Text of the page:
Whenever a Center Grove area woman thinks the annual tradition she helped start might not get enough donations, more people contribute, and the giving campaign turns out to be better than the previous year.
Rachel Cline helps lead Megan’s Fund, a charity that buys and delivers toys and other items to children of needy families. The charity is in honor of Megan Williams, a Center Grove High School student who died in an accident a week before Christmas in 2005 as she was shopping for toys for kids.
Cline was a close friend of Williams and operates the charity along with Cheryl Waterman, Williams’ mother.
This is the ninth Christmas that the charity has collected toys for children, and it has grown to help about 100 kids, from 30 the first year.
Story continues below gallery
“Every year I feel like this year it won’t be as many, and it ends up being more. Just this month I’m starting to get information on families for this year, and I have a feeling it will get busy just like before,” Cline said.
The pair often find out by
word of mouth about children
who might not receive
They also work with agencies to identify families who need help providing Christmas gifts for their children, such as the Indianapolis Children’s Bureau, a nonprofit organization that works on behalf of abused and neglected children in Indiana.
“A lot of how we find out is just hearsay from Cheryl’s family or mine,” Cline said.
Through their group, people sponsor individual children. Cline or Waterman match donors with a child, giving them information such as what presents kids are asking for and clothing sizes.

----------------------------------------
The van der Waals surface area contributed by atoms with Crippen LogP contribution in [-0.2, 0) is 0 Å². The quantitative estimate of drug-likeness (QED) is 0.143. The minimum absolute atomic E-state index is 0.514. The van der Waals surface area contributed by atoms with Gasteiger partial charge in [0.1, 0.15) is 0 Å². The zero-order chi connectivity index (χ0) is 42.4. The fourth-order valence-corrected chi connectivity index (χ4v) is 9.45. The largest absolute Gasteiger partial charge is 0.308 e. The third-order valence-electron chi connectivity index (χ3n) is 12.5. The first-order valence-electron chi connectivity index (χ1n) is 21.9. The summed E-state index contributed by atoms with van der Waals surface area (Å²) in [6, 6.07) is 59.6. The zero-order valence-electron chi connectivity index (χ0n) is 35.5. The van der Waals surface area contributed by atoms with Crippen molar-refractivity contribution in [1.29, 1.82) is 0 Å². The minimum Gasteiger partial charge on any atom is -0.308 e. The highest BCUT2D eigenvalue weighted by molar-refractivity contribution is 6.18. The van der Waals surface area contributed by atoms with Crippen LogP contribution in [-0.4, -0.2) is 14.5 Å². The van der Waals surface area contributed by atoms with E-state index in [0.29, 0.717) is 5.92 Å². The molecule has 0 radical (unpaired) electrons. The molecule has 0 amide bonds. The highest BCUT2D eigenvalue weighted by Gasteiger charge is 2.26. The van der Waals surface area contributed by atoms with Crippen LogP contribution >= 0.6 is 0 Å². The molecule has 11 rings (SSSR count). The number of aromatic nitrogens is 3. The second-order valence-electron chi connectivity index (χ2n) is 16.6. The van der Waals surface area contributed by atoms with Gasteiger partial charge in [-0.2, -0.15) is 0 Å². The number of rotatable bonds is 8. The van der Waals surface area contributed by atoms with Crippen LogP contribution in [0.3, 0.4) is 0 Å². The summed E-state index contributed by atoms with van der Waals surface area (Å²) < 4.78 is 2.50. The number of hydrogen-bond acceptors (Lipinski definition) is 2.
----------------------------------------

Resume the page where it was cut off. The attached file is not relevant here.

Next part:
The sponsors then shop for the gifts and donate them. With cash donations, Cline, Waterman or other volunteers do the shopping.
Megan’s Fund volunteers deliver the presents to the families or to other organizations who deliver the gifts in other parts of the state. As the charity drive has expanded, toys are being delivered across the state, but about half of the families being helped are still in Johnson County, Cline said.
Cline and Waterman, who both have families and full-time jobs, said they keep Megan’s Fund going because it is worth it.
“I keep thinking because of the economy people won’t be able to give as much, but each year it has been more,” Waterman said.
For Waterman, the yearly drive is therapeutic as she carries on what her daughter enjoyed doing.
After the accident, Waterman and Megan’s father retrieved the presents from the car and made sure they were delivered to ensure Megan’s wishes were carried out. After that, Megan’s Fund was created. With multiple fundraisers, toy collections and shopping trips, Waterman is humbled by the effort that goes on in her daughter’s name.
“This is a very difficult time of year for me, and Rachel is a real driving force to get the ball rolling on all of this. She and her family have been a tremendous support. It makes me feel good to know she’s remembered in such a way and a reminder that what she did made a difference,” she said.
“It remains a difficult time and forces me to relive those moments every year. But it does help to know when I wake up Christmas morning, whether or not I have anything under the tree, I know those kids do and otherwise they might not have had anything. It’s a wonderful feeling that some little child is going to get a surprise and that someone out there cares enough to help.”
Cash: Donations can be made to Megan’s Fund at any Chase bank location. You also can mail a check to 1041 Barefoot Trail, Greenwood, IN 46142.
Items: Toys, books or toiletries can be dropped off at Urban Euphoria salon, 3113 W. Smith Valley Road, Greenwood.
For information on how to sponsor a family, call 317-753-0630 or email firstname.lastname@example.org.
For other information on Megan Williams and Megan’s Fund, go to megansfund.webs.com.